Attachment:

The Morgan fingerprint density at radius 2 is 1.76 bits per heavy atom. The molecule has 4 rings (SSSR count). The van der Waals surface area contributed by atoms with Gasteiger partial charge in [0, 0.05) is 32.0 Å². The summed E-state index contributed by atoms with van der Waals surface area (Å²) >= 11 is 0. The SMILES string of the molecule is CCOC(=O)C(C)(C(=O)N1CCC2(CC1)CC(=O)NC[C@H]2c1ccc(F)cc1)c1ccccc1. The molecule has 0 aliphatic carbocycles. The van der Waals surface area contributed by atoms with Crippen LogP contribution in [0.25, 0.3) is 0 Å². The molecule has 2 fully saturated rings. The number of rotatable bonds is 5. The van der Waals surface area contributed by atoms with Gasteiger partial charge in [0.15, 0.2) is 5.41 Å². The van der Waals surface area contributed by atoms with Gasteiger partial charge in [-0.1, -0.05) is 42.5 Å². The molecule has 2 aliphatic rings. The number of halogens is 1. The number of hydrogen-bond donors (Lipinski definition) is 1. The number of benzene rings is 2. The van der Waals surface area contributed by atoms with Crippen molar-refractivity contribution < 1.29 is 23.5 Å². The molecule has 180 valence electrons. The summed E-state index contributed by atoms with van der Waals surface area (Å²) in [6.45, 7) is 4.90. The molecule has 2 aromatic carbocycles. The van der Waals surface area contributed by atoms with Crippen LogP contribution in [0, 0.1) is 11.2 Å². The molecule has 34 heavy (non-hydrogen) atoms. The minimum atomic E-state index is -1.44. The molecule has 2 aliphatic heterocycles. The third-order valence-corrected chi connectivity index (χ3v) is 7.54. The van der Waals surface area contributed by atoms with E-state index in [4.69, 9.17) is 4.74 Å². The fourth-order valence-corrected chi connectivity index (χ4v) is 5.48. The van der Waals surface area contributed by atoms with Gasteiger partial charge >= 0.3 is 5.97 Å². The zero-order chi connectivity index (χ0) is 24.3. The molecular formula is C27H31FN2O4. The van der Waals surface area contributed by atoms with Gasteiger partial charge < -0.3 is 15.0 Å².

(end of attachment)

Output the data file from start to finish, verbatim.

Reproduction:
The Morgan fingerprint density at radius 2 is 1.76 bits per heavy atom. The molecule has 4 rings (SSSR count). The van der Waals surface area contributed by atoms with Gasteiger partial charge in [0, 0.05) is 32.0 Å². The summed E-state index contributed by atoms with van der Waals surface area (Å²) >= 11 is 0. The SMILES string of the molecule is CCOC(=O)C(C)(C(=O)N1CCC2(CC1)CC(=O)NC[C@H]2c1ccc(F)cc1)c1ccccc1. The molecule has 0 aliphatic carbocycles. The van der Waals surface area contributed by atoms with Crippen LogP contribution in [0.25, 0.3) is 0 Å². The molecule has 2 fully saturated rings. The number of rotatable bonds is 5. The van der Waals surface area contributed by atoms with Gasteiger partial charge in [0.15, 0.2) is 5.41 Å². The van der Waals surface area contributed by atoms with Gasteiger partial charge in [-0.1, -0.05) is 42.5 Å². The molecule has 2 aliphatic rings. The number of halogens is 1. The number of hydrogen-bond donors (Lipinski definition) is 1. The number of benzene rings is 2. The van der Waals surface area contributed by atoms with Crippen molar-refractivity contribution < 1.29 is 23.5 Å². The molecule has 180 valence electrons. The summed E-state index contributed by atoms with van der Waals surface area (Å²) in [6.45, 7) is 4.90. The molecule has 2 aromatic carbocycles. The van der Waals surface area contributed by atoms with Crippen LogP contribution in [0, 0.1) is 11.2 Å². The molecule has 34 heavy (non-hydrogen) atoms. The minimum atomic E-state index is -1.44. The molecule has 2 aliphatic heterocycles. The third-order valence-corrected chi connectivity index (χ3v) is 7.54. The van der Waals surface area contributed by atoms with E-state index in [4.69, 9.17) is 4.74 Å². The fourth-order valence-corrected chi connectivity index (χ4v) is 5.48. The van der Waals surface area contributed by atoms with Gasteiger partial charge >= 0.3 is 5.97 Å². The zero-order chi connectivity index (χ0) is 24.3. The molecular formula is C27H31FN2O4. The van der Waals surface area contributed by atoms with Gasteiger partial charge < -0.3 is 15.0 Å².